‘I’m sorry?’ He didn’t understand the old man.

‘Nothing. I’ll walk to Jamie and giver her the globe. I’ll not buy it.’ And with a step the old man was headed toward Jamie. Jamie wore a wide smile and her eyes curved upward.

***

The door to the loading dock was open and he could see the many boxes left for him. The boxes that were left outside on the dock were covered with snow. The temperature was much cooler on the dock and he liked it. The snow storm had increased its snowfall and the wind was picking up.

He brushed snow off the tops of the boxes only to watch more snow quickly accumulate. Looking at the dark underbelly of the snow producing cloud simplified his mood. It didn’t matter if he didn’t understand the old man’s meaning. The glass globe with the artist’s creation inside wasn’t him and it wasn’t life so it did not matter.

He lifted and carried each box to the conveyor belt, next to the stairwell, and watched them travel down toward his stockroom. His tie was wet with snow and beaten by the cardboard. He wanted to take it off, but he was told to never take his tie off. He need to look appropriate when walking through the show room.

At the bottom of the stairs was a cement hallway leading to one door. The door was the entrance to the stockroom. The conveyor belt flattened at the bottom of the stairs and there was a ten foot section where boxes came to a stop and lined themselves. He walked to the stockroom door, unlocked it with his key, and came back out with a hand-truck. The boxes were not heavy. He loaded the hand-truck above his head and quickly had them all stacked near his work tables in his stockroom.

The stockroom had a cement floor and cement walls. There were no windows. In the middle of the room were metal shelving units. There was a section for overstock, broken items, cancelled products and general tools that might be needed around the showroom. Generally each shelf was kept orderly. Unless he wasn’t there and a salesperson needed to find an item that was no longer on the showroom floor. If this were the case he’d find products left on the floor and items placed on shelves that didn’t belong.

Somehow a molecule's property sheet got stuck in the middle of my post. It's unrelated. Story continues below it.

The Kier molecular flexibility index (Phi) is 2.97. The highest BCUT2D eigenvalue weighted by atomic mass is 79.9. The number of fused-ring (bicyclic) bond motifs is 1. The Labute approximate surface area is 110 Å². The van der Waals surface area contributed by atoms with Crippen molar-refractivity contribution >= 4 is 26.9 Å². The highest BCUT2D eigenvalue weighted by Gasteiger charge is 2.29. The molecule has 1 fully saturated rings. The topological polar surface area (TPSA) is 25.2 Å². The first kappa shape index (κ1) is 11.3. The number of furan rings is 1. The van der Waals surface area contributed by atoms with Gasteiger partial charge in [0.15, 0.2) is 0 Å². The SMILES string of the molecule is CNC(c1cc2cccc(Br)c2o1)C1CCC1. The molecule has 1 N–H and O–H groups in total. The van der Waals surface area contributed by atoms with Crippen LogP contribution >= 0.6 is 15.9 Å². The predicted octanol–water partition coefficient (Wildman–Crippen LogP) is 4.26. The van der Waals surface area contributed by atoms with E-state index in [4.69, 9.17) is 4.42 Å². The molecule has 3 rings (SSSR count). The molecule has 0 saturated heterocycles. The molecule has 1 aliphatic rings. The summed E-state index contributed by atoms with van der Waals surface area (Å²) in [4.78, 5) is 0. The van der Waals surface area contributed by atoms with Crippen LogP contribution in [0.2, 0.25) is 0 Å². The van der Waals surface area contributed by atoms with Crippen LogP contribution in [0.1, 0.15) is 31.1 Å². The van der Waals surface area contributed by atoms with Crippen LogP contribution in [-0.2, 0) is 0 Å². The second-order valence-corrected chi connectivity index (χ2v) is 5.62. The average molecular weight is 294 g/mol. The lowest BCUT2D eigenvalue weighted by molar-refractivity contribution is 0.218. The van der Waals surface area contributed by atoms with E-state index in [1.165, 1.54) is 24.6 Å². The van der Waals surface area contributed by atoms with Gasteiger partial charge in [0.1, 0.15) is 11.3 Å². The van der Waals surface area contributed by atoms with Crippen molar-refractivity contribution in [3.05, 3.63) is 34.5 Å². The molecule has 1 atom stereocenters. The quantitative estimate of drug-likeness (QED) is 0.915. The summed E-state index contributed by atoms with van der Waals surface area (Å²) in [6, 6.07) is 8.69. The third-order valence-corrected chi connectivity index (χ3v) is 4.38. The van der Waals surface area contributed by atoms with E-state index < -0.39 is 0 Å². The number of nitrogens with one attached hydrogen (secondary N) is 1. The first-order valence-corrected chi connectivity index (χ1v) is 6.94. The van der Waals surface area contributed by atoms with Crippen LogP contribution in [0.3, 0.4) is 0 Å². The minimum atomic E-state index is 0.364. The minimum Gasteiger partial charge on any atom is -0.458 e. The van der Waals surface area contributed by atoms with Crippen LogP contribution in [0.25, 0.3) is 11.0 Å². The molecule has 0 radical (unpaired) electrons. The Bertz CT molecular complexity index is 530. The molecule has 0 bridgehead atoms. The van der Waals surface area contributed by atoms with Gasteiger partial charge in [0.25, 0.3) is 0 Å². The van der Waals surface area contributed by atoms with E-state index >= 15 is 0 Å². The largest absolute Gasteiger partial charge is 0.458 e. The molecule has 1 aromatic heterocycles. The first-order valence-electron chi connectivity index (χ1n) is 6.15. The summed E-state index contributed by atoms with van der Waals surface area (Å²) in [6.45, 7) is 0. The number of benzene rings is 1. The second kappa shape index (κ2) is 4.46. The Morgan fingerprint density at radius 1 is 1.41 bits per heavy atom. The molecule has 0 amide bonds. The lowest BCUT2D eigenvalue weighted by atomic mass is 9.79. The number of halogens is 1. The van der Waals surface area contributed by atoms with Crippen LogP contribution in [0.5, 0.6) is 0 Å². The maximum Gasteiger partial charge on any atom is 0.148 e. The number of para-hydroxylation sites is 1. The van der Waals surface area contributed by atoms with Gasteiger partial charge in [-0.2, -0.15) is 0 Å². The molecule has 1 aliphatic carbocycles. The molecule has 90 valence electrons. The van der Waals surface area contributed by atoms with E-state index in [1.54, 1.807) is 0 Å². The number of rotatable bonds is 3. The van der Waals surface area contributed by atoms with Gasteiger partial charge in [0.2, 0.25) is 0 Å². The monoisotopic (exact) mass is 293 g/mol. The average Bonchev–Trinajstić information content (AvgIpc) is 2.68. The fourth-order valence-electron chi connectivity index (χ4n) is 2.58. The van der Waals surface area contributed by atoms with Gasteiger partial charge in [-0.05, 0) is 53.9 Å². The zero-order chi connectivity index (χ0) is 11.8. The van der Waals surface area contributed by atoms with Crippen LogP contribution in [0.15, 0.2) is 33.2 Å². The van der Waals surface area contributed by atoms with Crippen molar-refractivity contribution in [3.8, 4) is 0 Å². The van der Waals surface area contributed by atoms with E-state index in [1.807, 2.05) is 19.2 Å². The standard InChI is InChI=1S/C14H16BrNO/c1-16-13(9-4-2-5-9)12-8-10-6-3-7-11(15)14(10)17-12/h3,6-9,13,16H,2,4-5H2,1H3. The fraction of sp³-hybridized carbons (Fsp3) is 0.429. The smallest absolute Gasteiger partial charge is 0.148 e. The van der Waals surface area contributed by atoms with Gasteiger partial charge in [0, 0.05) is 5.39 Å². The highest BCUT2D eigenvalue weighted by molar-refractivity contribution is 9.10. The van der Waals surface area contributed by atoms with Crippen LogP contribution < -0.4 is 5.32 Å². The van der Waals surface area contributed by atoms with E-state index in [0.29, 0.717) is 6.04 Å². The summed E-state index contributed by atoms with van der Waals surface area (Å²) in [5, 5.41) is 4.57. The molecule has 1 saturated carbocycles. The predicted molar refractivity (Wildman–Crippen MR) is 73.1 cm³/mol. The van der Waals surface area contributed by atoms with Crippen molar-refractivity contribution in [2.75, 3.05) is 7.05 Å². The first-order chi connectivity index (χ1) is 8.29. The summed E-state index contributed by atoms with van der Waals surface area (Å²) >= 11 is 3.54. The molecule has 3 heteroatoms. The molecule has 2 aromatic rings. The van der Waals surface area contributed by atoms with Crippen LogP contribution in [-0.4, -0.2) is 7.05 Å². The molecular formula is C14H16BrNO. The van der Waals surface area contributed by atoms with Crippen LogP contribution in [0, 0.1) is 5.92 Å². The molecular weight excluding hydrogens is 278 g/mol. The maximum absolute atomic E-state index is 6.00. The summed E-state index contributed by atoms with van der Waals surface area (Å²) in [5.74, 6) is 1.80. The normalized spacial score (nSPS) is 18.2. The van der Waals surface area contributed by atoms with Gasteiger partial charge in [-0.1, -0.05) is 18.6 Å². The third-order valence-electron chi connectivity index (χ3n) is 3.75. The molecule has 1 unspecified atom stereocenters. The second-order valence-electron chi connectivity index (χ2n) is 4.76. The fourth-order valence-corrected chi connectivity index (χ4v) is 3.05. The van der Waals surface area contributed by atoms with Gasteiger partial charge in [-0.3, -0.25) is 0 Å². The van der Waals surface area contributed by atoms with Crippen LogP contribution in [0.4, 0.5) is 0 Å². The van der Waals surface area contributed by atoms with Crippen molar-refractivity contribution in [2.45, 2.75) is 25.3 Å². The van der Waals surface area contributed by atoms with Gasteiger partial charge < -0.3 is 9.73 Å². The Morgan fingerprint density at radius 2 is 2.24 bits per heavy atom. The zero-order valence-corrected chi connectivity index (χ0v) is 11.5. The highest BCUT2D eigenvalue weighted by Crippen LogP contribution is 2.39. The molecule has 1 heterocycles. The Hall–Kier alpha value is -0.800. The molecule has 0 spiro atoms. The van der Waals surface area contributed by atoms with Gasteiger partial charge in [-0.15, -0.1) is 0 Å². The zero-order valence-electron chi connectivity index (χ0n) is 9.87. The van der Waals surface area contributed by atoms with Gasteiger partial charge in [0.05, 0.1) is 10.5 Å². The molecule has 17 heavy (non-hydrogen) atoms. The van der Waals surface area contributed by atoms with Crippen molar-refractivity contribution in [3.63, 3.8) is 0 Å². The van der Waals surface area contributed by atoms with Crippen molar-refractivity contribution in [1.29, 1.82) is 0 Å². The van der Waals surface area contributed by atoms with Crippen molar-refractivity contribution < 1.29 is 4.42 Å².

His work tables were in front of the shelving units and a alley-way of sorts was created. He would work quickly and open each box, empty them and be done with his work as soon as possible. He clicked the switch of the small radio to on. Elvis was singing, ‘I’ll be home for Christmas.’ He turned the radio off and held his breath. Images of her sleeping on his shoulder tore through his mind. His head shook as flashes of his fingers stroking her hair came to him. He always wondered if she knew that he stroked her hair when she slept. He wanted to ask her. He couldn’t now. It was done and too late. He paced the stockroom floor thinking of her face and how it looked when she was sad. That was the face he made her wear. He didn’t want to remember this. Maybe it wasn’t too late, he wondered. Maybe he could undue everything. Maybe the old man with the globe could explain what he’d meant. He didn’t want to think of the old man either, but he was. The old man said something about wishing badly it was not. Did he mean that the world would be nothing like him and what he’d done to it? Is that how he felt now about her?

The stockroom door opened in a rush. ‘Nick, we need you out at the Christmas tree right away,’ said Bill. Bill was wearing a suit and a long wool jacket. The jacket was black. Bill was one of the two owners of the silver smith company. The store with the large showroom upstairs was their creation to sell to the locals.

‘What’s going on?’ he asked.

‘There’s oil all over the walkway outside. It goes from the base of the tree to the entrance. Eric is standing near the oil asking people to not walk in it. Find something to clean it up and get up there.’ Bill looked upset and talked as though he were pushing his words. Bill turned and rushed back out the door.

Nick walked to the back of the stockroom and grabbed a bundle of cloth rags. They weren’t perfect to soak oil, but they’d do for now. He wondered how the tree had anything to do with oil.